• Calderaro J.
      • Tommaso L.D.
      • Maillé P.
      • Beaufrère A.
      • Nguyen C.T.
      • Heij L.
      • et al.
      Nestin as a diagnostic and prognostic marker for combined hepatocellular-cholangiocarcinoma.
      • Nguyen C.T.
      • Caruso S.
      • Maillé P.
      • Beaufrère A.
      • Augustin J.
      • Favre L.
      • et al.
      Immune profiling of combined hepatocellular-cholangiocarcinoma reveals distinct subtypes and activation of gene signatures predictive of response to immunotherapy.
      • Xue R.
      • Chen L.
      • Zhang C.
      • Fujita M.
      • Li R.
      • Yan S.-M.
      • et al.
      Genomic and transcriptomic profiling of combined hepatocellular and intrahepatic cholangiocarcinoma reveals distinct molecular subtypes.
      A genomic landscape and a comprehensive comparison of cHCC-CCA with HCC and iCCA
      • Xue R.
      • Chen L.
      • Zhang C.
      • Fujita M.
      • Li R.
      • Yan S.-M.
      • et al.
      Genomic and transcriptomic profiling of combined hepatocellular and intrahepatic cholangiocarcinoma reveals distinct molecular subtypes.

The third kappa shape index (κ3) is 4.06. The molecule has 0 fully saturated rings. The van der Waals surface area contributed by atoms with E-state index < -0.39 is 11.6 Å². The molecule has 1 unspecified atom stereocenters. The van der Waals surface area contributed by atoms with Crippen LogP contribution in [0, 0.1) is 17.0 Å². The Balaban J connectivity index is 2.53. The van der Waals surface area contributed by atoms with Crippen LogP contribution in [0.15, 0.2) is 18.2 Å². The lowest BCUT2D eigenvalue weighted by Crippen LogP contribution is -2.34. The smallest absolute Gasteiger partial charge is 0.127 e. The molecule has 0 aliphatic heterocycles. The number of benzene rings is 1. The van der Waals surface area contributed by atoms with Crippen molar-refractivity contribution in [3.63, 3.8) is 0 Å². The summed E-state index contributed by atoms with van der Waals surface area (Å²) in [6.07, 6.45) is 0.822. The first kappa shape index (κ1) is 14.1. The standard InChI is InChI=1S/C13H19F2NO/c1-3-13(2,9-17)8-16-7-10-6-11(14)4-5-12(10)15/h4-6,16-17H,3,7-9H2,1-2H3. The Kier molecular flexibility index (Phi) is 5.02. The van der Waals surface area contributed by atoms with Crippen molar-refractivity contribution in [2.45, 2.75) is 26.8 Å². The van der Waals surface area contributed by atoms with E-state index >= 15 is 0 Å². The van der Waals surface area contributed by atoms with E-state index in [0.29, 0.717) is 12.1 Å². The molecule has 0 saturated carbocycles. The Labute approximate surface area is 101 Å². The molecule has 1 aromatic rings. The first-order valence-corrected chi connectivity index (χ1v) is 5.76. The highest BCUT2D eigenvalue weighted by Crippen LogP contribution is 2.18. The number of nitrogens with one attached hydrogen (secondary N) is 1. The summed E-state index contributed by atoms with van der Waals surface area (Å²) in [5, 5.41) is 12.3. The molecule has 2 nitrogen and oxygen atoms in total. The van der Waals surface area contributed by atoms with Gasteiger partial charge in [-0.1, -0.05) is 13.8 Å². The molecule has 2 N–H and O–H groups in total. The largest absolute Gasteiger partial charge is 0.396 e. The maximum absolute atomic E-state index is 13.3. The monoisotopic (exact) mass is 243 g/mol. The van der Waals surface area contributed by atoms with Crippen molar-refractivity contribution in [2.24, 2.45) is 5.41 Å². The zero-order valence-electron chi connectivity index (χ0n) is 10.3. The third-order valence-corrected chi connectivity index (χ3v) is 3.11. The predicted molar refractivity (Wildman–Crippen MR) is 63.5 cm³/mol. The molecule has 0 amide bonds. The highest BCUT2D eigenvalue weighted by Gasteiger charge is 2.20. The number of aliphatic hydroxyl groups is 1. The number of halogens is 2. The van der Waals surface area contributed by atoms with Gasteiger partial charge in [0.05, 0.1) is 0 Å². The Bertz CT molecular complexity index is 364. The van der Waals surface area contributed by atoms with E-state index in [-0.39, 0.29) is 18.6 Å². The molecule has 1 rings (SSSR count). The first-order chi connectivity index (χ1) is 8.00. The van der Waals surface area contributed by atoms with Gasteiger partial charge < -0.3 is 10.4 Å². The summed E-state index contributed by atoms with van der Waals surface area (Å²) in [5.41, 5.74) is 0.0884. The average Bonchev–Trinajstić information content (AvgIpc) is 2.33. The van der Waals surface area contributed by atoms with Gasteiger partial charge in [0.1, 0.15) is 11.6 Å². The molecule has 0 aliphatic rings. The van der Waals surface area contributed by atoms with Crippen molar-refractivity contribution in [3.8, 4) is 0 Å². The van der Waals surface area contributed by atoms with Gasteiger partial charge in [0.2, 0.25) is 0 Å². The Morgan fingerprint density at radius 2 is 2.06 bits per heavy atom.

revealed that this rare variant constitutes a distinct subtype with different molecular and clinical characteristics. Like the other PLCs, the asymptomatic nature of incipient cHCC-CCA often results in its detection at an advanced stage; its prognosis is worse than that of HCC, but similar to that of iCCA.
      • Beaufrère A.
      • Calderaro J.
      • Paradis V.
      Combined hepatocellular-cholangiocarcinoma: an update.
      Still much remains to be known about cHCC-CCA tumors.
      Whereas it is mostly accepted that mature hepatocytes and cholangiocytes are the cells of origin of HCC and CCA, respectively,
      • Sia D.
      • Villanueva A.
      • Friedman S.L.
      • Llovet J.M.
      Liver cancer cell of origin, molecular class, and effects on patient prognosis.
      the cell of origin of cHCC-CCA remains a matter of debate. This is an essential issue when it comes to our understanding of the biology and pathogenesis of this rare tumor. Although cHCC-CCA tumors comprise a heterogenous group, their “general” molecular signature of stemness, together with observations in different mouse models, have indeed supported the concept of a stem cell origin.
      • Brunt E.
      • Aishima S.
      • Clavien P.
      • Fowler K.
      • Goodman Z.
      • Gores G.
      • et al.
      cHCC-CCA: consensus terminology for primary liver carcinomas with both hepatocytic and cholangiocytic differentation.
      However, other studies suggested the dedifferentiation and subsequent transformation of mature hepatocytes.
      • Beaufrère A.
      • Calderaro J.
      • Paradis V.
      Combined hepatocellular-cholangiocarcinoma: an update.
      Moreover, it has recently been agreed that the presence of typical stem-cell features is no longer sufficient to classify a tumor as cHCC-CCA, as this phenotype is also observed in certain subtypes of HCCs and CCAs.
      • Brunt E.
      • Aishima S.
      • Clavien P.
      • Fowler K.
      • Goodman Z.
      • Gores G.